The effects of critical illness persist well after discharge from the ICU. Therefore, the 'chronically' critically ill constitute a large and important population of patients. In a small, randomized, controlled trial of 86 patients admitted to a long-term acute care facility [25], a weekly rHuEPO dose of 40 000 units for up to 12 weeks was shown to decrease the exposure to allogeneic blood. There was a reduction in the total units of RBCs transfused in the rHuEPO group (113 units with placebo versus 73 units with rHuEPO). In addition, patients receiving rHuEPO were also less likely to be transfused (61% with placebo versus 31% with rHuEPO, P < 0.006; odds ratio 0.28, 95% confidence interval 0.12–0.69). The increase in hemoglobin from baseline to final was greater in the rHuEPO group. Mortality (29.5% with placebo versus 19% with rHuEPO) and adverse clinical events were not significantly different.

Taken together, these studies [1, 24, 25] demonstrate that rHuEPO therapy in both 'acute' and 'chronic' critically ill patients will result in a decrease in RBC transfusion and an increase in hemoglobin level. This is consistent with the hypothesis that the critically ill patient has an anemia that is similar to anemia of chronic disease and is characterized in part by a relative EPO deficiency [26].

Does a reduction in RBC transfusions with rHuEPO therapy lead to better clinical outcomes? The studies in critically ill patients have not demonstrated differences in clinical outcome associated with reduction in RBC transfusion. Two of the studies [1, 25] were small and not designed to detect these differences. However, even the larger trial [24] did not have the power to identify small, but potentially meaningful, differences in clinical outcomes. Further study is needed to determine whether there are clinical outcome benefits in critically ill patients admitted to either the ICU and/or long-term acute care facilities associated with a reduction in the exposure to RBC transfusion with rHuEPO administration.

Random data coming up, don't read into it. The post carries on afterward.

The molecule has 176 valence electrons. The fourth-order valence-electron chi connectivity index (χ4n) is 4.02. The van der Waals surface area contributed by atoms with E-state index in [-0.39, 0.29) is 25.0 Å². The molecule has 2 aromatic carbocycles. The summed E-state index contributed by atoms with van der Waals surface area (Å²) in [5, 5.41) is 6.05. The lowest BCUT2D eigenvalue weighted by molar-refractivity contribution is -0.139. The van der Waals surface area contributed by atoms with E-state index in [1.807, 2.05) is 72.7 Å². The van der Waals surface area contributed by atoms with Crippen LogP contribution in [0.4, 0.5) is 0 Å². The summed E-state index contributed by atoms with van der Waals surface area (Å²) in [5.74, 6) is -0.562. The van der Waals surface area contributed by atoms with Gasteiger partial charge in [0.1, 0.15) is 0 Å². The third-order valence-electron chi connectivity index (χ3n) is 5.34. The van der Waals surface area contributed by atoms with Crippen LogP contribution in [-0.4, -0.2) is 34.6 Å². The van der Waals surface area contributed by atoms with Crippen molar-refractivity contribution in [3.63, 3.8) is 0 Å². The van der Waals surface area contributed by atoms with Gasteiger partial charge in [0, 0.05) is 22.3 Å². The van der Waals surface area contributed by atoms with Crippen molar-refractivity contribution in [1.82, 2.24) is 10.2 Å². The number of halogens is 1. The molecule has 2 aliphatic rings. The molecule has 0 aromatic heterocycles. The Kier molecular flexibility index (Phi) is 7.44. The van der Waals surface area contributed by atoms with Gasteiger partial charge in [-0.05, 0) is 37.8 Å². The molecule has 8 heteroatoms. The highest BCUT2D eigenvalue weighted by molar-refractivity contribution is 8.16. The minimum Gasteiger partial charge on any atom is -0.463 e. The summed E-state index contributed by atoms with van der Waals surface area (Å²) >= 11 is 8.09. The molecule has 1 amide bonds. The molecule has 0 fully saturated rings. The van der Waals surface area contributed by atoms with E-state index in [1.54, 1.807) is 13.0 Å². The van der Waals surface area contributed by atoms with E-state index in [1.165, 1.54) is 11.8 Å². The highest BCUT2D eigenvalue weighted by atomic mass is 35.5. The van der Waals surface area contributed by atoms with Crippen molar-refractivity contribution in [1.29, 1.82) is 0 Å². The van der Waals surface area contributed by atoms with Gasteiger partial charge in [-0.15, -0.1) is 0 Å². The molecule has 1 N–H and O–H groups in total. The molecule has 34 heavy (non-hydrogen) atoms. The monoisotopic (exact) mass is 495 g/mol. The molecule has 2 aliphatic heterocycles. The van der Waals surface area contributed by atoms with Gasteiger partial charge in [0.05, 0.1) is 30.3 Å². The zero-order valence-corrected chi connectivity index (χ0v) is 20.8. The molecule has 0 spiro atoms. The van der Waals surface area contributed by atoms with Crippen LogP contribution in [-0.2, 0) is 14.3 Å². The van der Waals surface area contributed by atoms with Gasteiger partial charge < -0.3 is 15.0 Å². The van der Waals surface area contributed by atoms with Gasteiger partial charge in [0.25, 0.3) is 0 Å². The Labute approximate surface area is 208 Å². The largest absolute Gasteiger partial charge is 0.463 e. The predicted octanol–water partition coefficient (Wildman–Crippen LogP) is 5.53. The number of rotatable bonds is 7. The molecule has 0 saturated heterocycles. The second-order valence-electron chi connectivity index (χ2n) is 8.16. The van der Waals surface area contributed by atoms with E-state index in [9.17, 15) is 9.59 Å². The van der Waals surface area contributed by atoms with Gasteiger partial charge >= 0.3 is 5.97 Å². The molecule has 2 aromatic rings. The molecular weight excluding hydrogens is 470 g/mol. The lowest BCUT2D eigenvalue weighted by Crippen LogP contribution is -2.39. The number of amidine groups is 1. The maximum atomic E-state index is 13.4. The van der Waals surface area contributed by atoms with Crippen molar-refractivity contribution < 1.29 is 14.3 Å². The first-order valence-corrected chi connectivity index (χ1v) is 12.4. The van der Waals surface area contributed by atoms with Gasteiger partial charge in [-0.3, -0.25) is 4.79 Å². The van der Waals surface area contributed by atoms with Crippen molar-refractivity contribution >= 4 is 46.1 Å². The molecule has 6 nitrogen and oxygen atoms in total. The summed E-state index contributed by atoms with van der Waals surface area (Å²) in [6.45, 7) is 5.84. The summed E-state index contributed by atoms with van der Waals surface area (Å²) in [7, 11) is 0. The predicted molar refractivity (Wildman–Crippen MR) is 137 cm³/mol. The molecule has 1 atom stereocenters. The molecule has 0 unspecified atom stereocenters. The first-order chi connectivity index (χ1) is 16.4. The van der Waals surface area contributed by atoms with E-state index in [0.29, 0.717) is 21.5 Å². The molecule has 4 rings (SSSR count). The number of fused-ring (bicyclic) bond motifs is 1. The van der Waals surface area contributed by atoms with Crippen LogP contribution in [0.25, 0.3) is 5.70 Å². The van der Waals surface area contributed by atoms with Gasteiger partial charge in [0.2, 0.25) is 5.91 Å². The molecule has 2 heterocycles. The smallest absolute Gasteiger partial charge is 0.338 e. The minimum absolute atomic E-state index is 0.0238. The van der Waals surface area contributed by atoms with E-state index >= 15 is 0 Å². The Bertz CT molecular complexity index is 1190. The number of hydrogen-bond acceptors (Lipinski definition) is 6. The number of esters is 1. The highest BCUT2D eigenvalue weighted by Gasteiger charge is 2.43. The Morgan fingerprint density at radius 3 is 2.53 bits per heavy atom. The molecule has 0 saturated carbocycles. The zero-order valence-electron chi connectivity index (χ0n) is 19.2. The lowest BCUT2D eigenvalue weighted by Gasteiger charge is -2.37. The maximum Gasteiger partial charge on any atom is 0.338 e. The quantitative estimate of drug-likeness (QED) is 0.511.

Abbreviations

EPO: 

EPO = erythropoietin

ICU: 

ICU = intensive care unit

RBC: 

RBC = red blood cell

rHuEPO: 

rHuEPO = recombinant human erythropoietin.

Declarations

Authors’ Affiliations

(1)
Professor of Medicine and Anesthesiology, Dartmouth Medical School; Section Chief, Critical Care Medicine; Medical Director, Intensive Care Unit, Dartmouth-Hitchcock Medical Center

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© BioMed Central Ltd 2004